After an undergraduate degree at the University of Birmingham, I qualified as a clinical psychologist in 1997, having trained on the Salomons course, Canterbury Christ Church University. My career in psychology has spanned a number of NHS roles in adult mental health services, with a particular interest in working with adults given a diagnosis of psychosis, and their families. This has included a range of different service contexts, such as Assertive Outreach, Rehabilitation Inpatient Services and Early Intervention in Psychosis community teams. I'm a member of the BPS Division of Clinical Psychology, with active membership of the Psychosis and Complex Mental Health (PCMH) Faculty, the Intellectual Disabilities Faculty and the Group of Trainers in Clinical Psychology. For three years I was co-lead of the Family Interventions Network of the PCMH faculty. I'm passionate about bringing more family inclusive ways of working to routine adult mental health care, in recogntion of the central role played by social networks in peoples' recovery, as well as the impact on the well-being of relatives and friends when someone close is in distress.
I joined the Salomons programme team in 2015, as a Clinical and Academic Tutor, with responsibility for coordinating the teaching for Risk and Ethics as well as Clinical Skills (Year 1). I continue to work part-time in an NHS role in South London and Maudsley NHS Foundation Trust, in a specialist role supporting the development of Family Interventions for Psychosis.
Research and knowledge exchange
My research interests include experiences of different family approaches, family and carer involvement, therapies for psychosis, parental mental health and multi-disciplinary clinical supervision.
I am currently supervising trainees' major research projects in the areas of: formulation and meaning-making in individual therapy for psychosis; the inclusion of children in family interventions for psychosis and mothers' experiences of being a parent with a psychosis diagnosis.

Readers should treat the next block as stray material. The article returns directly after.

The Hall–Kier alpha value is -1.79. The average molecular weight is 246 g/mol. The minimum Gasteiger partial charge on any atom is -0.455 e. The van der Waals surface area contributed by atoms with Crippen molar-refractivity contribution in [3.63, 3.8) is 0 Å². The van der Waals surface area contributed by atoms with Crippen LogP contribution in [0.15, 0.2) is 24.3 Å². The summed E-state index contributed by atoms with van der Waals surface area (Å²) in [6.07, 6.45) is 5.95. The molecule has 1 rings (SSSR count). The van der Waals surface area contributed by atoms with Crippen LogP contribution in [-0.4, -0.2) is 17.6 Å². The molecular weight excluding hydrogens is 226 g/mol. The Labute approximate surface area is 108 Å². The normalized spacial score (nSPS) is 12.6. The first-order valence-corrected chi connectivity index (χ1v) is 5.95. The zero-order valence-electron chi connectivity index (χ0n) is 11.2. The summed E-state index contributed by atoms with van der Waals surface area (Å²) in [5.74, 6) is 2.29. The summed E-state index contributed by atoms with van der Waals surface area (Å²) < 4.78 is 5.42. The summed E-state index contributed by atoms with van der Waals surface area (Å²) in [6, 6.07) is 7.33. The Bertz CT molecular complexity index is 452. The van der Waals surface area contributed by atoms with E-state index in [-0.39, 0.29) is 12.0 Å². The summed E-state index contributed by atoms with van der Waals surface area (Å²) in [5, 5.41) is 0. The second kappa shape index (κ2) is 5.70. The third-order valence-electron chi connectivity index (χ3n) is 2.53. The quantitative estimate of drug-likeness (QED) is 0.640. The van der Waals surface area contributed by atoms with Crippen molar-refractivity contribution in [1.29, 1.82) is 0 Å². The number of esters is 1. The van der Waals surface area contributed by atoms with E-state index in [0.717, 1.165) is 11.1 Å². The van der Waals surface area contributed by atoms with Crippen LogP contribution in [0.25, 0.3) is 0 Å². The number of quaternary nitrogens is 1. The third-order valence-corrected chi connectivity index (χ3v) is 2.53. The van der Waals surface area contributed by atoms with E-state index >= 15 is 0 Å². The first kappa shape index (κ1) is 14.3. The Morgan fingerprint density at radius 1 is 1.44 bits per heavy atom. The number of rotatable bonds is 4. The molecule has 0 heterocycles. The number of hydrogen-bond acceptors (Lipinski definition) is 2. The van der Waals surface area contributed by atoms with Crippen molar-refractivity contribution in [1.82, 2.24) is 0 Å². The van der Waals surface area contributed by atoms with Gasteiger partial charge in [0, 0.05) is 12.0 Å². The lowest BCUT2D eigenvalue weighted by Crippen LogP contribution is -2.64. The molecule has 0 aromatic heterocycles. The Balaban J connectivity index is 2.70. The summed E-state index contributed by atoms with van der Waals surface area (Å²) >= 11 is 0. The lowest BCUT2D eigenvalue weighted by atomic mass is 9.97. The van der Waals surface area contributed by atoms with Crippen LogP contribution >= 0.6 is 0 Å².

Teaching and subject expertise
I currently coordinate the programme teaching on Risk and Ethics, as well as teaching some of the topics that fall under this area. I also coordinate the teaching on Clinical Skills in the first year of the programme. My other teaching interests include family interventions for psychosis, family and carer involvement, supervision and indirect approaches for clinical psychologists in the NHS.
Publications and research outputs
Griffiths (2009) Just doing nothing: Reflections on the neglect of ‘negative symptoms’. Clinical Psychology Forum. 196. pp.32-35.
Sin, J., Livingstone, S., Griffiths, M and Gamble, C. (2014) Family intervention for psychosis: impact of training on clinicians’ attitudes, knowledge and behaviour. Psychosis, 6(2), 128-142, doi: 10.1080/17522439.2013.806569
Taylor, R. , Mellotte, H. , Griffiths, M. , Compton, A. and Koravangattu, V. (2016) Carers matter: promoting the inclusion of families within acute inpatient settings. Journal of Psychiatric Intensive Care, 12 (2). pp. 69-77. doi:10.20299/jpi.2016.014
Griffiths, M. (2016) Book review: Parental Mental Health and Child Welfare Work: Volume 1 (Edited by Marie Diggins) The British Journal of Psychiatry, 209, 173. doi:10.1192/bjp.bp.115.180588
McGowan. J., Terry, R., @TheAgentApsley., & Griffiths, M. (2017, November, 14). Roundtable: What should we do with the Mental Health Act? Discursive of Tunbridge Wells Blog. Retrieved from https://blogs.canterbury.ac.uk/discursive/roundtable-what-should-we-do-with-the-mental-health-act/